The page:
Despite Ukrainian advances on the battlefield, including a lightning attack in Kharkiv Oblast, retired US officer Daniel Davis believes that Vladimir Putin’s relentless war machine has the upper hand in Ukraine.
“I wrote in our spring that the elements that made up the war were in Russia’s favour [ …]. Nothing in the past month has changed the strategic balance.” Defense and Security Online Magazine 19fortyfive.
Retired Lt. Col. Davies believes that the only way to end the war is through a peace treaty between Ukraine and Russia.
“The only question that remains is how many Ukrainians must die before this brutal truth sinks in with the leaders of the two warring parties,” Davis writes, adding:
– It’s simply not true
Davis’ strong result led to former defender Arne Bord Dalhaug’s reaction.
– I think Davis seems a little more reliable. Simply put, it is not true that there is only one possible outcome to this war. dispute Can It can be resolved by agreement, but you also have to make room for other possible outcomes, Dahlhog, a retired lieutenant colonel, tells Dagbladet.
Between 2016 and 2019, Dalhaug was a civilian observer for the Organization for Security and Cooperation in Europe (OSCE) in Ukraine. It raises big questions about whether it is even possible to negotiate with Russia.
Russia has systematically violated all the agreements it made with and around Ukraine. Russia’s signature on a paper has no value in itself. He would not rule out that Russia would continue the war within two years. Dallhog said that Putin had waited eight years since he annexed Crimea and started the war in Donbass until he tried to invade all of Ukraine.
Precisely for this reason, Ukraine has ruled out the possibility of signing an agreement with Russia that does not contain security guarantees. Those who can provide such security guarantees are the West, for example, through NATO.
– It is difficult to imagine that the West would be willing to ensure the security of Ukraine in this way, and it would be difficult for Ukraine to sign an agreement with Russia without mechanisms to guarantee its security. That’s the problem, says the retired general.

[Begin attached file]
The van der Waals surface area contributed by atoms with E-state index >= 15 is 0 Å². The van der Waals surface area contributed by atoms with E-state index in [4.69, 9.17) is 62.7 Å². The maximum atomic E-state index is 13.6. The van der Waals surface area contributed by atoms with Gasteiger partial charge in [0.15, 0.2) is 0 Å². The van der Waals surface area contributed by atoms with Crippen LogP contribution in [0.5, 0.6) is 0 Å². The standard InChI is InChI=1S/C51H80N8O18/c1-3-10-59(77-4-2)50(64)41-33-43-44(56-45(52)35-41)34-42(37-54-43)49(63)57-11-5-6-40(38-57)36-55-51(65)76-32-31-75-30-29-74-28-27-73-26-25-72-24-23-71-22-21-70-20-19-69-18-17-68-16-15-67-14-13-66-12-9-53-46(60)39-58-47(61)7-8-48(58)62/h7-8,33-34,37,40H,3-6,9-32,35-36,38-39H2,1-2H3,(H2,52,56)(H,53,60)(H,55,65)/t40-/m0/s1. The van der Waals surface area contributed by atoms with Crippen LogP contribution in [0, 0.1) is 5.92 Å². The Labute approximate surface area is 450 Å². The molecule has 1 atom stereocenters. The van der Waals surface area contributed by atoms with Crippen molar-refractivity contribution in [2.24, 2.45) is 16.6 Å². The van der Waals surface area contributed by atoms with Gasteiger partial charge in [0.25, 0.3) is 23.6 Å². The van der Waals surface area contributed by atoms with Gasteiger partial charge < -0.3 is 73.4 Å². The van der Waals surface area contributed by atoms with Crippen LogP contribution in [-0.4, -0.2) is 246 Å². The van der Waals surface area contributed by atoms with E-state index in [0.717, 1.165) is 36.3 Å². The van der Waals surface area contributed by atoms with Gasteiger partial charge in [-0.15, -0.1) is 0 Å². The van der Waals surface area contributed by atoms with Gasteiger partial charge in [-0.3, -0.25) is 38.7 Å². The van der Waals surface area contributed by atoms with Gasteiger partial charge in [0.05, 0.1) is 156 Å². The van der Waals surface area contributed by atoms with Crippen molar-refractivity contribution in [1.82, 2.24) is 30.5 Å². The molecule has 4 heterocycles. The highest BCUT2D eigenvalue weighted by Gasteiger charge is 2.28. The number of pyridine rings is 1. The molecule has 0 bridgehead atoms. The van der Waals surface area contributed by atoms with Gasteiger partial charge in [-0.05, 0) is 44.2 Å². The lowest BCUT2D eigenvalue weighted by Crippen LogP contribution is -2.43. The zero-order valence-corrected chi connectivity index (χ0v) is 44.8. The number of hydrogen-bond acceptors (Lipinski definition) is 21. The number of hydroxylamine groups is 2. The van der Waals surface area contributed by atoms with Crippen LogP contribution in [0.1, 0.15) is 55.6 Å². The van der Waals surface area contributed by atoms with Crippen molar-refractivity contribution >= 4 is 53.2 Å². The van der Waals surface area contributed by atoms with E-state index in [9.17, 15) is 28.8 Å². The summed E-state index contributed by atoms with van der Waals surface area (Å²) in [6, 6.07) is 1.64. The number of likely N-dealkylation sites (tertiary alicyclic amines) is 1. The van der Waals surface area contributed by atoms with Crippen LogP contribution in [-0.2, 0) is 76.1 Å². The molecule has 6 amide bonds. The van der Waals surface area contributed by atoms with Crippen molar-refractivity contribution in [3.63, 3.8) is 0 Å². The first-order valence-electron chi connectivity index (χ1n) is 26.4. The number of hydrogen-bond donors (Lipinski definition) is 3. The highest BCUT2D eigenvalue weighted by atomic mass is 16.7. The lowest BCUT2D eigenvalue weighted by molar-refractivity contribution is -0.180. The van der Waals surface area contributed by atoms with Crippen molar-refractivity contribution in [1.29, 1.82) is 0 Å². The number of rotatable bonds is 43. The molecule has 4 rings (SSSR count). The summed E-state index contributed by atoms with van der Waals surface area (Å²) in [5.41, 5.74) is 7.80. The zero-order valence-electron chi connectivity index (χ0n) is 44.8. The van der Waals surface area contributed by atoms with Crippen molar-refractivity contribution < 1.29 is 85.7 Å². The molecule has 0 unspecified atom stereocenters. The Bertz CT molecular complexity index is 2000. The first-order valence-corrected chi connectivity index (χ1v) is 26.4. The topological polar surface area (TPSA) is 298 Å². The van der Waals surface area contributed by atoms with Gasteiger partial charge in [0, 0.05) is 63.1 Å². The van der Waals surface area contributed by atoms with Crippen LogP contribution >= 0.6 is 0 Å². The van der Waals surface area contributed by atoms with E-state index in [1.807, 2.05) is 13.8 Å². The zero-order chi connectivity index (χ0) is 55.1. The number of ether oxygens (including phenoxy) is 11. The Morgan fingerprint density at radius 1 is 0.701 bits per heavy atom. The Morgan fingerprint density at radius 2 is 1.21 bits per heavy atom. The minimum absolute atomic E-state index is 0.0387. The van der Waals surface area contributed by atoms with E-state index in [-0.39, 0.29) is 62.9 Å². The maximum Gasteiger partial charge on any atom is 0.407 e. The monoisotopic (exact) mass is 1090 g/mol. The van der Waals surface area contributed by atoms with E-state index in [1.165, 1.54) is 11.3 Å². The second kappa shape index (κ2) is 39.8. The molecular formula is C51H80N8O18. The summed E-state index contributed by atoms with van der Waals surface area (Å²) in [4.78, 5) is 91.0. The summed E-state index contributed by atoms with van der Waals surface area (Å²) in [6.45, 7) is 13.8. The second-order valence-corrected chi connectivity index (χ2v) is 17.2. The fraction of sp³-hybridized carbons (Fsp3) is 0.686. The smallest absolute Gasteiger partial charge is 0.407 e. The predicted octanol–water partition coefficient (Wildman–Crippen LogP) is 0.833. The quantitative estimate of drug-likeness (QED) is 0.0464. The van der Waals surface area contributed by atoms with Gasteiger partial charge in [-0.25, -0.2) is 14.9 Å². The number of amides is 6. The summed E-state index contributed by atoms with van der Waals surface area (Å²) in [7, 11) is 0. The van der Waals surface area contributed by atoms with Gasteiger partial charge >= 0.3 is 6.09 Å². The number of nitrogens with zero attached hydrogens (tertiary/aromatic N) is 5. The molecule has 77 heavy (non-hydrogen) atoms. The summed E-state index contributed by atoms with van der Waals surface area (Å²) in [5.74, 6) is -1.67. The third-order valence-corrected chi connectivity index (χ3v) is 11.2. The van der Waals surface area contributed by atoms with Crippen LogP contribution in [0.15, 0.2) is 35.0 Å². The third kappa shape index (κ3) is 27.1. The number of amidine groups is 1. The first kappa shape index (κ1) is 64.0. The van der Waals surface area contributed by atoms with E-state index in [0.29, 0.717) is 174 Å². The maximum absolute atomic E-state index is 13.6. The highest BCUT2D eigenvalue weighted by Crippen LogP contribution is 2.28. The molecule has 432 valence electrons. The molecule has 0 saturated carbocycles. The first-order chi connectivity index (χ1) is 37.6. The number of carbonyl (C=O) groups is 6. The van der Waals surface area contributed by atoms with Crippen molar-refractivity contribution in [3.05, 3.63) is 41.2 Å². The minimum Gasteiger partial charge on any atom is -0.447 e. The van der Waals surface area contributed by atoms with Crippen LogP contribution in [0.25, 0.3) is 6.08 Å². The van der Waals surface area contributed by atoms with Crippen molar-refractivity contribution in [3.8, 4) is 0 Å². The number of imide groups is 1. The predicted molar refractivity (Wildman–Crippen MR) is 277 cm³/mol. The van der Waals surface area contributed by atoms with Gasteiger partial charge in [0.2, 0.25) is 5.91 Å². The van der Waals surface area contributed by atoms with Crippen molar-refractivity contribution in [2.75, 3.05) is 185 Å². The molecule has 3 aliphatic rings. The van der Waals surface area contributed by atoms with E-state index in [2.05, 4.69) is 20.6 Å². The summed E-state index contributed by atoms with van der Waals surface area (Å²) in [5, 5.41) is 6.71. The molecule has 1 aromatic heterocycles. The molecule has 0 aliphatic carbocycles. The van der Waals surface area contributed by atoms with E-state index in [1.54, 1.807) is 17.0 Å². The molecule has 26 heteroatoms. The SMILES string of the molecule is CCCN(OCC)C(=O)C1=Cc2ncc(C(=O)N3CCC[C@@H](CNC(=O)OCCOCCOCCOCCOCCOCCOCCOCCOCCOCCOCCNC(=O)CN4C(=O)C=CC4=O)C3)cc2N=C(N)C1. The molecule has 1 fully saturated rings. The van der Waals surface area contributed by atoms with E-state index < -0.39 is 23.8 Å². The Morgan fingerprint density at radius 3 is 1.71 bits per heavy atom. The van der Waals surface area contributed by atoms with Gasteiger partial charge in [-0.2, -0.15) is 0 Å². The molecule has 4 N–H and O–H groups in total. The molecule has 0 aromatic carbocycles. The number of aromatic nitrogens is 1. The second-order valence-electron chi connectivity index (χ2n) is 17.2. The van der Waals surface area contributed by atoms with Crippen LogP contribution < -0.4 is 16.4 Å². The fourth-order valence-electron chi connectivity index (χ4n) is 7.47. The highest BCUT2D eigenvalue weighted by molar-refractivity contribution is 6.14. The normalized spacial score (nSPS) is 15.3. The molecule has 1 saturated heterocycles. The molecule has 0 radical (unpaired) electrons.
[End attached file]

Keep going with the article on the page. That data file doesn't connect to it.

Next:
– The only thing that matters
One of the important assumptions of Davis’ analysis is that the parties continue to fight despite of So that it is possible to reach an agreement.
Dalhaug believes that this is a logical fallacy.
– If Ukraine stops fighting, they will cease to exist soon, says the retired general.
Nor does he believe Russia when they say they are ready to negotiate.
– It means nothing. The only thing that matters, says Dallhog, is the conditions under which these potential talks will begin.
The retired general believes that Russia practically closed the door to real negotiations when Vladimir Putin annexed four new Ukrainian provinces in September.
It is an absolutely unacceptable starting point for negotiating already established and internationally recognized borders. This is the crux of the problem. The big initial question, says Dalhaug, is whether anyone can help sign an agreement that would give Russia the opportunity to annex territory by military force.
Makes Davis partially right
Since the Russian invasion of Ukraine on February 24, a retired American officer Davis wrote regularly for forty-five. At irregular intervals, he has had cold water for years on those analysts who were more optimistic about Ukraine’s chances of winning.
Dalhaug believes that many of Davis’s considerations were nuances in the public debate about the war in Ukraine.
As Davis points out, neither party currently has the capacity to decisively defeat the other. It is difficult to imagine a heavy loss that will determine the further course of the war, but the scenario that Davis did not touch upon is that the war is going so badly for Russia that something important could happen in the Kremlin, says the retired general. .
He believes that the probability of a so-called palace coup in Russia is small, but he cannot and will not rule it out. The possibility of a conflict “freezing” is not a scenario that Davis considers, either.
– To me, it seems like a likely outcome that the front lines would freeze somewhere near where they are now without much progress. Dalhaug says that the Western Front during World War I remained in practice for many years.
But he is also open to other scenarios
If Ukraine’s progress shows us anything, it’s that other outcomes are possible. They may not be the most likely, but they are conceivable.
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